Frequency Response Consistency
- 100% Avg. Std. Deviation
Frequency Response Consistency describes the variations in a headphones' frequency response due to their fit on your head. Headphones will sound slightly different depending on the size and shape of your head, how they interact with your ears and whether you wear glasses.
Frequency response is the most important part of a good audio reproduction. So although most listeners naturally compensate for variations in frequency response caused by their unique features, such as the shape and size of their heads, other factors like their preferred headphone position, and how the ear cups' acoustics interact with their ears may cause additional variations in the response. An inconsistent headphone may have a drastically different sound from listener to listener. This means a headphone that will sound bass-heavy for most could lack a lot of bass for listeners who wear glasses. The ideal headphone should consistently reproduce the same response whether open or closed-back and regardless of positioning or head/ear shape.
We evaluate the consistency of the frequency response of our over/on-ear headphones by measuring them 5 times on the HMS (Head Measurement System) and 5 times on 5 human subjects. For in-ears, we measure them 5 times only on the HMS. We then calculate the deviation of each response compared to the average frequency response.
When it matters
Frequency Response Consistency is important if you're a critical listener who wants the most accurate listening experience from your headphones. Bass and treble are often dependent on how the headphones interact with your unique features. Therefore, some headphones will sound drastically different, especially in the bass range, from listener to listener. Typically, inconsistency is more an issue for closed-back models due to the ear cups' acoustics being strongly affected by the quality of the seal they create around your ears.
The ideal headphones should have the same frequency response regardless of head size or ear shape, but depending on the use case, it may not be as significant. For example, sports headphones may not need to be as consistent as critical listening headphones.
Average Standard Deviation
Since variations in positioning preference and head/ear shape have a significant impact on the measured frequency response of headphones, and also because of the consistency and reliability issues with the HMS, we decided to measure the low-end of our over/on-ear headphones on 5 human subjects, 5 times each. And the result of those 25 measurements will be averaged-out to get the final bass response. Since for in-ears, we don't have the ability to measure them on humans, we only do 5 re-seats on our HMS instead.
The human measurements are performed using a pair of blocked ear canal (BEM) microphones. Since these microphones don't have the same frequency response as the ear simulator inside the HMS, we have calibrated our mics against the ear simulator of our HMS so that they perform the same.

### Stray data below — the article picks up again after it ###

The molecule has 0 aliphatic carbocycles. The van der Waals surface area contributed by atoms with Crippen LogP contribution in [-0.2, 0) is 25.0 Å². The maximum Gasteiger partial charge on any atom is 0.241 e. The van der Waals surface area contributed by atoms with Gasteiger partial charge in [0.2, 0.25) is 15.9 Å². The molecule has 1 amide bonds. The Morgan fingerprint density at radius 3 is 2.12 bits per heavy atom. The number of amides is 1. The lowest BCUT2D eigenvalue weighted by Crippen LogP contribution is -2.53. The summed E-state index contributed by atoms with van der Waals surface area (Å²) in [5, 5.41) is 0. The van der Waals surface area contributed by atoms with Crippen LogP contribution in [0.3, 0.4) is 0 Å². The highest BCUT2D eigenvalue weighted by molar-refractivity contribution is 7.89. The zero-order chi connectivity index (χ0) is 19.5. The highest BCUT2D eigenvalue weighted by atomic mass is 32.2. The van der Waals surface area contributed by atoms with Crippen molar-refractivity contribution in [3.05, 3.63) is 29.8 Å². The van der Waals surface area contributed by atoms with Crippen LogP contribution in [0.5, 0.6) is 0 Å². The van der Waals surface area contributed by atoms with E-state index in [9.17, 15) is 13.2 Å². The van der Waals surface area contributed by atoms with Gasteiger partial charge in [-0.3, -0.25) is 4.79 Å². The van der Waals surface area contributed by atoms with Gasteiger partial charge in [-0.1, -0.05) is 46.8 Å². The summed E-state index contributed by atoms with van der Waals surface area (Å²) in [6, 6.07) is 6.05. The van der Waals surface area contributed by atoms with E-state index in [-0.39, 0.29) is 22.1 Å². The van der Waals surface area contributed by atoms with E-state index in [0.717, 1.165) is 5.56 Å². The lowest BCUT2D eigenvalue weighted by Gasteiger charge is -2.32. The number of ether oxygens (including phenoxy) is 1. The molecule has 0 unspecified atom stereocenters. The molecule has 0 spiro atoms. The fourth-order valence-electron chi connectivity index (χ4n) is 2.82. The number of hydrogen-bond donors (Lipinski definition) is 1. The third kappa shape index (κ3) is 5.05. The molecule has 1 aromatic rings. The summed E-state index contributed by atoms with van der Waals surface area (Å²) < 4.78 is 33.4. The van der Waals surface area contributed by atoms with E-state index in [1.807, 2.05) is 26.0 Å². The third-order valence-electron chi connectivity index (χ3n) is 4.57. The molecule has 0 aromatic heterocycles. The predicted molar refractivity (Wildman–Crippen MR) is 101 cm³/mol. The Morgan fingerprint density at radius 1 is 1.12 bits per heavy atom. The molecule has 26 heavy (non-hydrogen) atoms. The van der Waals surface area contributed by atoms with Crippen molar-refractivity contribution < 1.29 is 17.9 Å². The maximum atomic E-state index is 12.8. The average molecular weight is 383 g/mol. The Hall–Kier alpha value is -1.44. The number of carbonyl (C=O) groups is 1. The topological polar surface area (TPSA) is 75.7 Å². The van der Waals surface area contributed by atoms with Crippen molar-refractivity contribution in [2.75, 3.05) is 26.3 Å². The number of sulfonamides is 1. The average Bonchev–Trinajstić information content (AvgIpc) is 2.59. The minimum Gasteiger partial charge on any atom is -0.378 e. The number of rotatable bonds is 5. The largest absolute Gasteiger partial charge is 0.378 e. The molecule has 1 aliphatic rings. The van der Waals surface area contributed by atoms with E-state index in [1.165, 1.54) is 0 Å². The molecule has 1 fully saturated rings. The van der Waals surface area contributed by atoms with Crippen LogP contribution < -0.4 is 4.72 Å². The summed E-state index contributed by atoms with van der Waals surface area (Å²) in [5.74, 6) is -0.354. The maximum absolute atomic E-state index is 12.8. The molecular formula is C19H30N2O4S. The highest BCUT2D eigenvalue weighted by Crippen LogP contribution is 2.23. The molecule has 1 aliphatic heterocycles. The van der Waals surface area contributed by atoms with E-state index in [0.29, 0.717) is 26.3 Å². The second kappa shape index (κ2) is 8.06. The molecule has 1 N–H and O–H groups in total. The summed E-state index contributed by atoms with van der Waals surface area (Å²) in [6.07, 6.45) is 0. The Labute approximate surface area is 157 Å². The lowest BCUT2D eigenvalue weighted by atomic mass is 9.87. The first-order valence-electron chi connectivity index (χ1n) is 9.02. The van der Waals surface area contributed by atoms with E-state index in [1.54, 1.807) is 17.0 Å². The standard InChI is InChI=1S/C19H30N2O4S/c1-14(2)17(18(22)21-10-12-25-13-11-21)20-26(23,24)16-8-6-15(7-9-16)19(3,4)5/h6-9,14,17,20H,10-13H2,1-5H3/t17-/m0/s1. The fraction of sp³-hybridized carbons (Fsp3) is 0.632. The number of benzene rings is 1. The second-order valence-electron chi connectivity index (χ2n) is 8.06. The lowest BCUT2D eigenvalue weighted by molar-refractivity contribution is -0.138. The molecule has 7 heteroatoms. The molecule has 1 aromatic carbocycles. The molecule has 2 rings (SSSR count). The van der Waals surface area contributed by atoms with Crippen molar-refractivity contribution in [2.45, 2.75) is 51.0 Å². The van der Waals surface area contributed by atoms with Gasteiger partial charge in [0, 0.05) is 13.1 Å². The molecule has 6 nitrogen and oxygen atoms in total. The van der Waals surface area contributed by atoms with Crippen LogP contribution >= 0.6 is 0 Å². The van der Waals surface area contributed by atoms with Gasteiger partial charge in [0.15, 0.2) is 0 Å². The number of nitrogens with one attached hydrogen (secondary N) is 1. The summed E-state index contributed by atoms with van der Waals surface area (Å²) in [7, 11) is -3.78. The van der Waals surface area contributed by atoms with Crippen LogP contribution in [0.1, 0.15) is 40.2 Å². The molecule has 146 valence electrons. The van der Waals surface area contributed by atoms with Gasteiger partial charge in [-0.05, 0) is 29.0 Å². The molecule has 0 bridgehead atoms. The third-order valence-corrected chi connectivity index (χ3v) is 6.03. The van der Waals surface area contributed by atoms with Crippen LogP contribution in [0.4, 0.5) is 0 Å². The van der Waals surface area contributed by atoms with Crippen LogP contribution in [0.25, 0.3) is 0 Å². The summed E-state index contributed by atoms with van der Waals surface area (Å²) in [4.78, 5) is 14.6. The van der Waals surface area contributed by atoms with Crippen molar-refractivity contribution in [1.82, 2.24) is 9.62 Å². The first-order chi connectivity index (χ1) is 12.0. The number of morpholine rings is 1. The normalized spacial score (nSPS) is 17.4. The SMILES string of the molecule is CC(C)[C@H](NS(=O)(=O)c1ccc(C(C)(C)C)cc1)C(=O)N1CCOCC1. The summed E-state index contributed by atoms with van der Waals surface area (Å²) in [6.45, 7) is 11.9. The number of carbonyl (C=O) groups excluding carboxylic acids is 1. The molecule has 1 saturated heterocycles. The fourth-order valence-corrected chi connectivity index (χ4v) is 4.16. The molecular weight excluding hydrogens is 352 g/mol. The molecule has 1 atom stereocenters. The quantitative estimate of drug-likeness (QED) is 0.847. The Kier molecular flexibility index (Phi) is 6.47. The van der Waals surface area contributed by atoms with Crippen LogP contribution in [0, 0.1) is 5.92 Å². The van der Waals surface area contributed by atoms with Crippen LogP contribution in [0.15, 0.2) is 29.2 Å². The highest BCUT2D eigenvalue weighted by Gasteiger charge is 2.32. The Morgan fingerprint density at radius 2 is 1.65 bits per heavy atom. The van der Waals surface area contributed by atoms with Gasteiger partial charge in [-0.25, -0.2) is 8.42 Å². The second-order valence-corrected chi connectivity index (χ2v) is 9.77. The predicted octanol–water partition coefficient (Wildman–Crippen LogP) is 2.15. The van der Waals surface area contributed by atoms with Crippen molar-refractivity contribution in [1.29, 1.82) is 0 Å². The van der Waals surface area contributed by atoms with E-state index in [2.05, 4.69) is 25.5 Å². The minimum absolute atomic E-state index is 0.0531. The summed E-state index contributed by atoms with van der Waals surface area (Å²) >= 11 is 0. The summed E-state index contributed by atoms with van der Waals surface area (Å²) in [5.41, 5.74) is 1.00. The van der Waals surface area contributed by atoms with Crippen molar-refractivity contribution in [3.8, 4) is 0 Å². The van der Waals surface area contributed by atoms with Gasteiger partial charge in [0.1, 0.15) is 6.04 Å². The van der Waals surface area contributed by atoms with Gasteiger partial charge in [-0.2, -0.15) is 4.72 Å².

For over/on-ear headphones, we merge the results of human measurements and HMS measurements by crossfading between them from 350Hz-450Hz. Below 350Hz, we only use human subject results and above 450Hz, only the HMS results. This is done in two steps: level matching and crossfading. During level-matching the level of the human measurements is matched to the HMS measurement, and over the crossfading range, the human measurements are slowly faded out as being replaced by the HMS measurement.
- We level-match the human/HMS measurements where their measurements meet, which is always limited to somewhere between 200Hz-900Hz depending on the leakage/HRTF interaction of headphones (open and deep cups do it closer to 200Hz, shallow and closed cups tend to do it a bit higher).
- The crossfading is always done from 350Hz-450Hz since we have noticed HRTF variances start to creep in above 450Hz (at the moment we only have the HRTF information of the HMS and not our humans subjects).
Average Standard Deviation is calculated by comparing the difference between each frequency response pass, against the average of all passes.
A number of factors influence the measured frequency response of a headphone on a human subject. The main 3 that we have encountered so far are:
- Head shape/size
- Hair length/hairstyle
- If the subject wears glasses, the shape/size of their glasses.
Note that the influence of these factors decreases on open-back headphones since compared to closed-back variants, they don't rely on fit/seal as much for creating their bass.
We noticed that humans with bigger/wider heads tend to get more bass:
Hair length and hairstyle also affects the measured bass response of headphones. We have noticed that women tend to measure less bass, especially on closed-back headphones, probably because they usually have longer hair.
We also noticed that different glasses affect the frequency response differently. Glasses with arms that were not flush to the temple (probably on skinnier humans), tend to break the seal and cause a big drop in bass. Again, this effect is much smaller with open-back headphones.
For more information, check out our video on measurement inconsistencies and target curves:
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